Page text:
Immune cell profiling in COVID-19 recovered patients using mass cytometry
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- Master theses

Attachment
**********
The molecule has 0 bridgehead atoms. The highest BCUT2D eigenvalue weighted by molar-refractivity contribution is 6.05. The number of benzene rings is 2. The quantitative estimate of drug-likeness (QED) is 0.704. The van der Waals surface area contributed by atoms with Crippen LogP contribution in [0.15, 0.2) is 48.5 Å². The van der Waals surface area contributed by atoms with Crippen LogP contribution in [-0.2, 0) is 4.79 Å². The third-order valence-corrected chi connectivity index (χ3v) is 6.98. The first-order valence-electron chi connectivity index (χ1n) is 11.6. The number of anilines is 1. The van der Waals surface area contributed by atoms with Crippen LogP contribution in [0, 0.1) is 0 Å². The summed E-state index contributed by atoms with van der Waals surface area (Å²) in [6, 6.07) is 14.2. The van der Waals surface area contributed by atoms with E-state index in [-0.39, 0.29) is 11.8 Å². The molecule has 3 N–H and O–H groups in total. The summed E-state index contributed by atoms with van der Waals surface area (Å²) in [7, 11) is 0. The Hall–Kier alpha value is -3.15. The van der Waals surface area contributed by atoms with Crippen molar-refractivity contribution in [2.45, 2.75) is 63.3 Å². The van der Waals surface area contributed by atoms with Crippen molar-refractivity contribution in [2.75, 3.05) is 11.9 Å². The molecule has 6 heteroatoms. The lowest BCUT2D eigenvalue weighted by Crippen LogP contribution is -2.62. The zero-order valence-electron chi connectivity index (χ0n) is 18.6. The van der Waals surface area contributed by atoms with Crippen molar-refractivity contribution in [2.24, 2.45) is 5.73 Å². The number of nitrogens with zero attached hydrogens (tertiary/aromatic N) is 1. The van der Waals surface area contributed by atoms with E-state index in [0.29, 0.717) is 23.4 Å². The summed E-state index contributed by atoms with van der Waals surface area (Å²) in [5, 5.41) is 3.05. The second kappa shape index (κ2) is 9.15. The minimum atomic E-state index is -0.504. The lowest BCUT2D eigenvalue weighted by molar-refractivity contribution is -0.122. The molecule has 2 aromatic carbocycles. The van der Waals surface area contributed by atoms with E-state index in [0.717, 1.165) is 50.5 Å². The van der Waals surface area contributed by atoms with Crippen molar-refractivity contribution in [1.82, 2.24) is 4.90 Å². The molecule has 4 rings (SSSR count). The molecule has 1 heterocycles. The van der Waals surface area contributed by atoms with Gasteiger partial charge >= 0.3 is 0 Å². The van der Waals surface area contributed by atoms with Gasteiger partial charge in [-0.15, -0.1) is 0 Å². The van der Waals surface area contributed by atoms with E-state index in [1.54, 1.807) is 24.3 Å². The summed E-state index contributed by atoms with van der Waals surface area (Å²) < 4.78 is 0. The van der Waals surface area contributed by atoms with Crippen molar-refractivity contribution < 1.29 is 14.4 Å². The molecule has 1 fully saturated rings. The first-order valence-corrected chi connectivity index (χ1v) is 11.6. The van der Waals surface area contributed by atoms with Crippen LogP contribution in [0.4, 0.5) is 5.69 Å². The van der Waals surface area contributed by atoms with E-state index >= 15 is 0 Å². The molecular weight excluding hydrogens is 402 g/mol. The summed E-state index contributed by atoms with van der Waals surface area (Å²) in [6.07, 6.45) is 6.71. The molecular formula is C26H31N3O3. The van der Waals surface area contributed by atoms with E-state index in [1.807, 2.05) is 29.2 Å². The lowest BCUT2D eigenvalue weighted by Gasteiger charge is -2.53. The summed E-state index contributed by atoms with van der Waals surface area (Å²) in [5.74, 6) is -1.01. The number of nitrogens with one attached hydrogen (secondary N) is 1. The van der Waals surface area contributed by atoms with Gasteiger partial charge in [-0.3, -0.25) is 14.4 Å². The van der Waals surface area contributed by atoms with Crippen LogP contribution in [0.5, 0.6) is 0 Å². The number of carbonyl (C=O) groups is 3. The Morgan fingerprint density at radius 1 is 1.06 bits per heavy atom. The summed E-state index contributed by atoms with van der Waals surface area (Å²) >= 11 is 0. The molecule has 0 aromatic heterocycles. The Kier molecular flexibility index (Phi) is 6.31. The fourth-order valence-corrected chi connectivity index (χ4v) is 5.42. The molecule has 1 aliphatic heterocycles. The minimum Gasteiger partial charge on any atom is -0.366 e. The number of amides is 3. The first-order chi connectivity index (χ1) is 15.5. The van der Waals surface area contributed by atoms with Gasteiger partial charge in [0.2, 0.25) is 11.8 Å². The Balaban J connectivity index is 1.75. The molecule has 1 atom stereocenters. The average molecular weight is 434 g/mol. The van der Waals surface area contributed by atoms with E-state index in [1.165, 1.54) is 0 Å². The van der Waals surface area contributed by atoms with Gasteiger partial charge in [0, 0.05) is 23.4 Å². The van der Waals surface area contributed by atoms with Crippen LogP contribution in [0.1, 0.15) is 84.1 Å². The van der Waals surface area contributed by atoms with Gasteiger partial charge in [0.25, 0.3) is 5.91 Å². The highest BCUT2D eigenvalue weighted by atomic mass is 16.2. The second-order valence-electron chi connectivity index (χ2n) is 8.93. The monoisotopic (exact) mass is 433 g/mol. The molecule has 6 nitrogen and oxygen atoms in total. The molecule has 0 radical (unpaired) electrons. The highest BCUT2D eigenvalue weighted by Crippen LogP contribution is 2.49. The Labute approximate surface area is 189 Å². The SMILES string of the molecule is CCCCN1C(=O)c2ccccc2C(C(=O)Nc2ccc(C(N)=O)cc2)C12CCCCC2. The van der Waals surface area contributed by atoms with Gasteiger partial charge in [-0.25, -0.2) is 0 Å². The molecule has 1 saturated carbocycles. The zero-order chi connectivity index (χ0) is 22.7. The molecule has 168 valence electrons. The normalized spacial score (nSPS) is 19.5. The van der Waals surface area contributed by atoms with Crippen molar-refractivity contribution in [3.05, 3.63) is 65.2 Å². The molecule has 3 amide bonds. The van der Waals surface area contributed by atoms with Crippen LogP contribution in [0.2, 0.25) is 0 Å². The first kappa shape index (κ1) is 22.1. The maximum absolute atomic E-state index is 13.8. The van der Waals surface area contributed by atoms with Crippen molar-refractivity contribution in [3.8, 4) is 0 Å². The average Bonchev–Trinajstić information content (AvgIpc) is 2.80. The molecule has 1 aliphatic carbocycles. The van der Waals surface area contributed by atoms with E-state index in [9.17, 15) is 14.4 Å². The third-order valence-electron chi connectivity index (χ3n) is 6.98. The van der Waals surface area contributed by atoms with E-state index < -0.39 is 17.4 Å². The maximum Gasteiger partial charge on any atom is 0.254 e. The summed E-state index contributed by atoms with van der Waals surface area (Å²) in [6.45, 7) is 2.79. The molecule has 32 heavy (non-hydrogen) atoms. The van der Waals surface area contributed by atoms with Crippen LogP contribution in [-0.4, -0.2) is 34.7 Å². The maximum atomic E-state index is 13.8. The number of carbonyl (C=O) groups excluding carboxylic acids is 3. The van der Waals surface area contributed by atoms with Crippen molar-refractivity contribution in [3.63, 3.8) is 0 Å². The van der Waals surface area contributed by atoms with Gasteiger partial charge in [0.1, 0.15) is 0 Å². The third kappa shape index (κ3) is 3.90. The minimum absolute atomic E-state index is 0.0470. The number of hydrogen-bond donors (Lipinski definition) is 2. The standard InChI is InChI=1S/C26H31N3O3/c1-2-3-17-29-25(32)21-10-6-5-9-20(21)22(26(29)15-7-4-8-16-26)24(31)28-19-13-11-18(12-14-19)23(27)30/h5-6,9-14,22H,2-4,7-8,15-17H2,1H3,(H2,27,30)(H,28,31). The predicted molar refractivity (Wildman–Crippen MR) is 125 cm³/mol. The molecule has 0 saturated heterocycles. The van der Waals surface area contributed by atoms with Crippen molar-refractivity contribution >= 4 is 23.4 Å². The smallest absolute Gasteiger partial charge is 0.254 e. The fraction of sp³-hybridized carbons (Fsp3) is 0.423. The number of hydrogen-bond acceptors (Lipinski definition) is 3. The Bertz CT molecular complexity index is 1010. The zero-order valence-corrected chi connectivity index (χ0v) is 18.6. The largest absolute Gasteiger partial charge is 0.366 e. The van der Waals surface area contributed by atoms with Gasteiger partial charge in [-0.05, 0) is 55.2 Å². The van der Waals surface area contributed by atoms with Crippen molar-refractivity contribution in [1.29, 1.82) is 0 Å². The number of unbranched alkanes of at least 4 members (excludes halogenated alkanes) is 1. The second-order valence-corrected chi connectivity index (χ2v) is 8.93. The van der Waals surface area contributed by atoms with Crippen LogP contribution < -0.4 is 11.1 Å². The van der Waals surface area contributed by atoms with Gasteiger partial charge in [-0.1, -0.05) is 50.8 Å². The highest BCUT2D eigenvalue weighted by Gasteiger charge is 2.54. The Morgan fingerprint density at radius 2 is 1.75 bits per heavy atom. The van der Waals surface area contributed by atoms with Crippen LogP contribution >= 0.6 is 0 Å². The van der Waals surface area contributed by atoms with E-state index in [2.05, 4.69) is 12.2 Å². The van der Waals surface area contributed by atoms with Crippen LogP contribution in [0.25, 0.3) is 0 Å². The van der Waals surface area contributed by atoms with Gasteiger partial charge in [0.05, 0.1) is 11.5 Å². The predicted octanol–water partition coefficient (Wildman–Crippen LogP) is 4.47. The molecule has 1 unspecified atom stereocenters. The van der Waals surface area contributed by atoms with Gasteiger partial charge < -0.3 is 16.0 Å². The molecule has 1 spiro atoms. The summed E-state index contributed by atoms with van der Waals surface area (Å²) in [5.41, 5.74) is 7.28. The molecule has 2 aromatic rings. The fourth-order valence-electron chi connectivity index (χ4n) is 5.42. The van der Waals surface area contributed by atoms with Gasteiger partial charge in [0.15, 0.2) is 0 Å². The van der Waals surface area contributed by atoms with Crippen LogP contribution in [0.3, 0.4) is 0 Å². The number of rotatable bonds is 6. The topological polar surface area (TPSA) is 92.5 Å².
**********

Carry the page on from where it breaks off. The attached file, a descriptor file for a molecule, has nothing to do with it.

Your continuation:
Coronavirus disease 2019 (COVID-19), caused by the zoologic virus severe acute respiratory syndrome coronavirus 2 (SARS-CoV-2), is among the most impactful pandemics in modern history. Infection impact has variating tendency within patients that experience mild disease compared to severely affected patients, such as respiratory failure and death. Currently, treatment strategies aim to alleviating the symptoms, but a healing cure except vaccination is not resolved yet, due to lack of knowledge about the virus and how it affects the immune system. Duration of immunological memory after experiencing COVID-19 is unclear and unknown, along with limited knowledge about the disease grade influence on the immune system recovery. Firstly, this thesis aimed to study the peripheral blood immune system in SARS-Cov-2 infected patients 6 months post-infection. Using a mass cytometric approach, fixed whole blood in SARS-Cov-2 infected patients and healthy controls were analyzed. We compared immune cell frequencies among moderate and severe disease patients compared to healthy controls. A SARS-CoV-2 specific heterogeneity was observed which indicated recovery based on other factors, such as genetics and medical history. Secondly, we aimed to identify cell-affecting concentrations of randomly selected phytochemicals (Ellagic acid, rumic acid, Dinatin 7-glucuoronide, and plantainoside D) that can potentially be used in COVID-19 treatment. MTT (3-(4, 5-dimethylthiazolyl-2)-2, 5-diphenyltetrazolium bromide) assay was exploited to find concentrations that affected the cell proliferation on human embryonic kidney cells (HEK293), human embryonic kidney cells variant that express a temperature- sensitive allele of SV40 T antigen (HEK-293t) and colorectal adenocarcinoma cells 2 (CACO-2).